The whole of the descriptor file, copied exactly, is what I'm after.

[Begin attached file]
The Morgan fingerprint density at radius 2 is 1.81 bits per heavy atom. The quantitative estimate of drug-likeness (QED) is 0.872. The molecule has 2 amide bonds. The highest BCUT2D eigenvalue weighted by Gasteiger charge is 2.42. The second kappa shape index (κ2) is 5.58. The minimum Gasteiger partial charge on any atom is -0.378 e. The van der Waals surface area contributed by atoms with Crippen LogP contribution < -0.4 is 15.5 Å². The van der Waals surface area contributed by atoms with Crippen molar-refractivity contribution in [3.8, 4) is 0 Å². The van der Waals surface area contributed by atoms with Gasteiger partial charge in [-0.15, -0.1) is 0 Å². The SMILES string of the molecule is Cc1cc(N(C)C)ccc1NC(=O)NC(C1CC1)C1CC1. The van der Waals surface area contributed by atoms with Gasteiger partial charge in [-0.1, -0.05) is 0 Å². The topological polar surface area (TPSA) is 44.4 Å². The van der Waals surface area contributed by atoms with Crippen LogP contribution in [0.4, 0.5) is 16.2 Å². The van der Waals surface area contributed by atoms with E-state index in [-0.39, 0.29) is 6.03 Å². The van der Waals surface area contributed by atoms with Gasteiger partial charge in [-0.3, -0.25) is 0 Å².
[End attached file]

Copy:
The Morgan fingerprint density at radius 2 is 1.81 bits per heavy atom. The quantitative estimate of drug-likeness (QED) is 0.872. The molecule has 2 amide bonds. The highest BCUT2D eigenvalue weighted by Gasteiger charge is 2.42. The second kappa shape index (κ2) is 5.58. The minimum Gasteiger partial charge on any atom is -0.378 e. The van der Waals surface area contributed by atoms with Crippen LogP contribution < -0.4 is 15.5 Å². The van der Waals surface area contributed by atoms with Crippen molar-refractivity contribution in [3.8, 4) is 0 Å². The van der Waals surface area contributed by atoms with Gasteiger partial charge in [-0.15, -0.1) is 0 Å². The SMILES string of the molecule is Cc1cc(N(C)C)ccc1NC(=O)NC(C1CC1)C1CC1. The van der Waals surface area contributed by atoms with Gasteiger partial charge in [-0.1, -0.05) is 0 Å². The topological polar surface area (TPSA) is 44.4 Å². The van der Waals surface area contributed by atoms with Crippen LogP contribution in [0.4, 0.5) is 16.2 Å². The van der Waals surface area contributed by atoms with E-state index in [-0.39, 0.29) is 6.03 Å². The van der Waals surface area contributed by atoms with Gasteiger partial charge in [-0.3, -0.25) is 0 Å².